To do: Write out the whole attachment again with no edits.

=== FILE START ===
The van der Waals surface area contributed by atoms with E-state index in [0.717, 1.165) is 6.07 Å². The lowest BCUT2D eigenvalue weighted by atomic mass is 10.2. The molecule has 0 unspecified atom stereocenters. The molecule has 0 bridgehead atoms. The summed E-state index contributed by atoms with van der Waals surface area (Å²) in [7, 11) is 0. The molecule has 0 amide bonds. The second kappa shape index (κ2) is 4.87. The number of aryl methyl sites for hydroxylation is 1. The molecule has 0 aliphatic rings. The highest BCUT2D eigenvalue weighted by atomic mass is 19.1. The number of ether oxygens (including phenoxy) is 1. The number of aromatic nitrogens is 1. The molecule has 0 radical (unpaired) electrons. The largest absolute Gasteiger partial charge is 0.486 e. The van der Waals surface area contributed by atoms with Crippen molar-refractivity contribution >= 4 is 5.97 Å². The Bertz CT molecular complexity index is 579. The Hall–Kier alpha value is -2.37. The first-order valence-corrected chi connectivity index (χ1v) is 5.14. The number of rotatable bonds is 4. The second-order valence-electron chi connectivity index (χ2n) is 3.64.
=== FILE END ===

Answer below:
The van der Waals surface area contributed by atoms with E-state index in [0.717, 1.165) is 6.07 Å². The lowest BCUT2D eigenvalue weighted by atomic mass is 10.2. The molecule has 0 unspecified atom stereocenters. The molecule has 0 bridgehead atoms. The summed E-state index contributed by atoms with van der Waals surface area (Å²) in [7, 11) is 0. The molecule has 0 amide bonds. The second kappa shape index (κ2) is 4.87. The number of aryl methyl sites for hydroxylation is 1. The molecule has 0 aliphatic rings. The highest BCUT2D eigenvalue weighted by atomic mass is 19.1. The number of ether oxygens (including phenoxy) is 1. The number of aromatic nitrogens is 1. The molecule has 0 radical (unpaired) electrons. The largest absolute Gasteiger partial charge is 0.486 e. The van der Waals surface area contributed by atoms with Crippen molar-refractivity contribution >= 4 is 5.97 Å². The Bertz CT molecular complexity index is 579. The Hall–Kier alpha value is -2.37. The first-order valence-corrected chi connectivity index (χ1v) is 5.14. The number of rotatable bonds is 4. The second-order valence-electron chi connectivity index (χ2n) is 3.64.